The frame around which your bike is built is one of the most important factors in determining how your bike rides, so you should put some consideration into what it’s made of. The two most common materials are carbon fibre and alloy, specifically aluminium alloy. Carbon is often being touted as the better choice, but is the extra expense really worth it?
Carbon fibre has been the staple frame material for the past two decades. In fact, it has been so popular that a Tour de France has not been won on any other material since 1998. So what has carbon fibre got that everything else doesn’t?
Carbon fibre is the go-to material for aerospace and mechanical engineers when they need something light and strong. Therefore, according to Bontrager’s Triangle, carbon fibre doesn’t come cheap.
When purchasing anything bike related, always remember Bontragers rule, “Light, strong, cheap. Pick two.” (1)
The nuances of carbon fibre and its construction is a rabbit hole that many an engineer falls down, never to emerge. Fortunately for cyclists, to get a good frame, we need only to have an appreciation for the very basics.
Due to the nature of carbon fibre, it’s production is far more labour intensive, resulting in higher production costs, which in turn are passed on to us. Carbon fibre is made up of two parts: thousands of individual threads of carbon filaments, bonded together with an epoxy resin.
Modern planes are constructed of over 50% carbon fibre (2)
Due to different methods of construction, there are multiple grades of carbon fibre. However, for all intents and purposes, the grade stated by the company is irrelevant. There is an objective scale set by the Japanese Carbon Fiber Manufacturers Association (JCMA), and unless your bike frame is being described as Standard, Intermediate or High Elastic Modulus Type Carbon Fibre (EMTCF), it’s a sales technique designed to sell you bikes and means nothing more. Almost all bike manufacturers use the same grade, Standard, with only the most expensive frames using High EMTCF. It’s common practice for companies to manipulate the nomenclature of the grading system, describing their bikes as high-mod, or UHM, giving the impression that it’s a higher grader of carbon, but in reality it’s the same grade as everyone else. If you really want to know, the spec sheet will tell you the actual grade.
What really matters however, is the lay up. Carbon fibre has two great things about it, it has an incredibly high tensile strength to weight ratio, and its strength and where it exerts it can be specifically manipulated. A property known as anisotropism. This means that frames can be designed to be strong where they need to be strong, and lightweight where they don’t. So much so in fact, that on Trek’s lightest production bike, the Emonda, you can literally squeeze the top tube between your fingers. This, and the research associated with it, is what makes carbon fibre bikes so expensive, but also what makes them so popular. Stiffer, lighter bikes – what more could you want, right?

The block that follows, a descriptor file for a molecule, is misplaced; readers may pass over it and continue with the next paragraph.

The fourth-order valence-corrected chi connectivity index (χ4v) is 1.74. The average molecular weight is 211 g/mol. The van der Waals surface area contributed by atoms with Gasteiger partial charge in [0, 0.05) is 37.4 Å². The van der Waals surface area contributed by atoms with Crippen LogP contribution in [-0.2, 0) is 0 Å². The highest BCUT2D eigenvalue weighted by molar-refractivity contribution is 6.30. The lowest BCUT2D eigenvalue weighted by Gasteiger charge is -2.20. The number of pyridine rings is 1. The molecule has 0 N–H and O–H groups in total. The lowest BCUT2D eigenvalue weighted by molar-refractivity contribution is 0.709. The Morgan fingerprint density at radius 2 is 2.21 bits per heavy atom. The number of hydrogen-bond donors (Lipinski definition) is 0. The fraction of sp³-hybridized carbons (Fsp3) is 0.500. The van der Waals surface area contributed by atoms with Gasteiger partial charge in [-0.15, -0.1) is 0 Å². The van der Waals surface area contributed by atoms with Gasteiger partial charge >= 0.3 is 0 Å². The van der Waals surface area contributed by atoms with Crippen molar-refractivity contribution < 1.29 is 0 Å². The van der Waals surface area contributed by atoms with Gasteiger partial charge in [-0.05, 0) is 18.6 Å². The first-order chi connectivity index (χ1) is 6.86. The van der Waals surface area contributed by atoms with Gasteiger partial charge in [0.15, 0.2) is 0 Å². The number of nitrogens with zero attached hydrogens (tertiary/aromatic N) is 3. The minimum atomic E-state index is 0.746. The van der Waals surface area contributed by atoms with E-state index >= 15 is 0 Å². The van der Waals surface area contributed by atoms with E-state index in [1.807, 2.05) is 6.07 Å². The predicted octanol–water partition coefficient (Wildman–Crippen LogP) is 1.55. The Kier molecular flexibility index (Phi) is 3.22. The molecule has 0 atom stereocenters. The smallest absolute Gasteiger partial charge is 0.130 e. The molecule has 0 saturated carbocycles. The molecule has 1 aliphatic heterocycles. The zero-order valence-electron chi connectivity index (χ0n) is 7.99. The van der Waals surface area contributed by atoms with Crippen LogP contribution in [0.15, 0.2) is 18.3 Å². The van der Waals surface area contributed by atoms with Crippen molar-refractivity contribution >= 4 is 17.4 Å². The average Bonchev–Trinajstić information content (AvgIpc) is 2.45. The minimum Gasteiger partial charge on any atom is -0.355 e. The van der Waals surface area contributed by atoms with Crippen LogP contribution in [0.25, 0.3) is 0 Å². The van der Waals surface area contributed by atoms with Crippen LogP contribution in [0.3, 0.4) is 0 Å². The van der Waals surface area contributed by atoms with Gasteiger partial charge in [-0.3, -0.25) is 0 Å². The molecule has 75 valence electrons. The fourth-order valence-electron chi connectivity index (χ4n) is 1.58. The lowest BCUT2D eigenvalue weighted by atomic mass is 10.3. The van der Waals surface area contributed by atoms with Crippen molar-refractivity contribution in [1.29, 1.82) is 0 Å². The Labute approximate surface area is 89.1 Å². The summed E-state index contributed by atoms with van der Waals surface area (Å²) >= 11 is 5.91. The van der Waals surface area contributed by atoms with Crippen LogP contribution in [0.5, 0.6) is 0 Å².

The truth is, we ride carbon because everyone in the pro peloton does, so we’re convinced it’s the best, but is carbon really the best material for you?
The optimisation of frame design that is only possible with carbon fibre produces bikes that are around 300 grams lighter than a comparable alloy counterpart. Coincidently, this is about the amount of weight you could lose from riding your bike regularly for a week or two. It isn’t like you can’t get lightweight alloy bikes either. Using a Cannondale CAAD12 frame, you can easily build up a bike to be under the UCI minimum weight limit of 6.8 kilograms, for considerably less money. The only other factor that many people take into consideration when choosing frames is the stiffness. Carbon bikes are stiff, meaning they transfer power better. Stiffness, which is actually a measure of elasticity, is highest in carbon bikes, but a modern alloy bike is stiff enough so that anyone who isn’t racing bikes for a living will not feel any noticeable difference.
If you’re looking for every advantage you can get, carbon does have the edge over alloy. It’s lighter, stiffer and more aerodynamic. However, consider your type of riding, frequency and reasons for choosing your bike before opting for carbon fibre right away – depending on those factors, you may not even notice the benefits of the carbon frame enough to warrant the extra expense, so you might be better off saving the money and opting for an alloy frame with higher quality components instead.
- Gyrostat (Wikimedia, CC-BY-SA 4.0)